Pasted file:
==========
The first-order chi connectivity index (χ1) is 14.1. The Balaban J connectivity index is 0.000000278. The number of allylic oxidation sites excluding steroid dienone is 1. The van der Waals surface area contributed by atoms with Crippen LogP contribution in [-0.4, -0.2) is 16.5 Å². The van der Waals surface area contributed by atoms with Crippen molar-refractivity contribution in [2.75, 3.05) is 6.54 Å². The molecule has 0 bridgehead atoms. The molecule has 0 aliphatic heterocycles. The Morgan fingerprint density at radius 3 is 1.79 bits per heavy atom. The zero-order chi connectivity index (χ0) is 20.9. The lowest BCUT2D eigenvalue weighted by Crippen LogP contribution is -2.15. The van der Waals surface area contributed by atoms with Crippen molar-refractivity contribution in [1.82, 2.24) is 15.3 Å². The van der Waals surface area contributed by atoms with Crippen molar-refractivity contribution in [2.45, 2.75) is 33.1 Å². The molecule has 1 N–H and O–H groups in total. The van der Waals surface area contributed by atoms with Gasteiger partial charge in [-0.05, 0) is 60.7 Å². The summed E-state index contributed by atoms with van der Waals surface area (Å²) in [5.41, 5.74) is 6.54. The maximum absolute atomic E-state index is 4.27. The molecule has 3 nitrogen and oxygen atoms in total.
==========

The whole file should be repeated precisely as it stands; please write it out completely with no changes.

The first-order chi connectivity index (χ1) is 14.1. The Balaban J connectivity index is 0.000000278. The number of allylic oxidation sites excluding steroid dienone is 1. The van der Waals surface area contributed by atoms with Crippen LogP contribution in [-0.4, -0.2) is 16.5 Å². The van der Waals surface area contributed by atoms with Crippen molar-refractivity contribution in [2.75, 3.05) is 6.54 Å². The molecule has 0 bridgehead atoms. The molecule has 0 aliphatic heterocycles. The Morgan fingerprint density at radius 3 is 1.79 bits per heavy atom. The zero-order chi connectivity index (χ0) is 20.9. The lowest BCUT2D eigenvalue weighted by Crippen LogP contribution is -2.15. The van der Waals surface area contributed by atoms with Crippen molar-refractivity contribution in [1.82, 2.24) is 15.3 Å². The van der Waals surface area contributed by atoms with Crippen molar-refractivity contribution in [2.45, 2.75) is 33.1 Å². The molecule has 1 N–H and O–H groups in total. The van der Waals surface area contributed by atoms with Gasteiger partial charge in [-0.05, 0) is 60.7 Å². The summed E-state index contributed by atoms with van der Waals surface area (Å²) in [5.41, 5.74) is 6.54. The maximum absolute atomic E-state index is 4.27. The molecule has 3 nitrogen and oxygen atoms in total.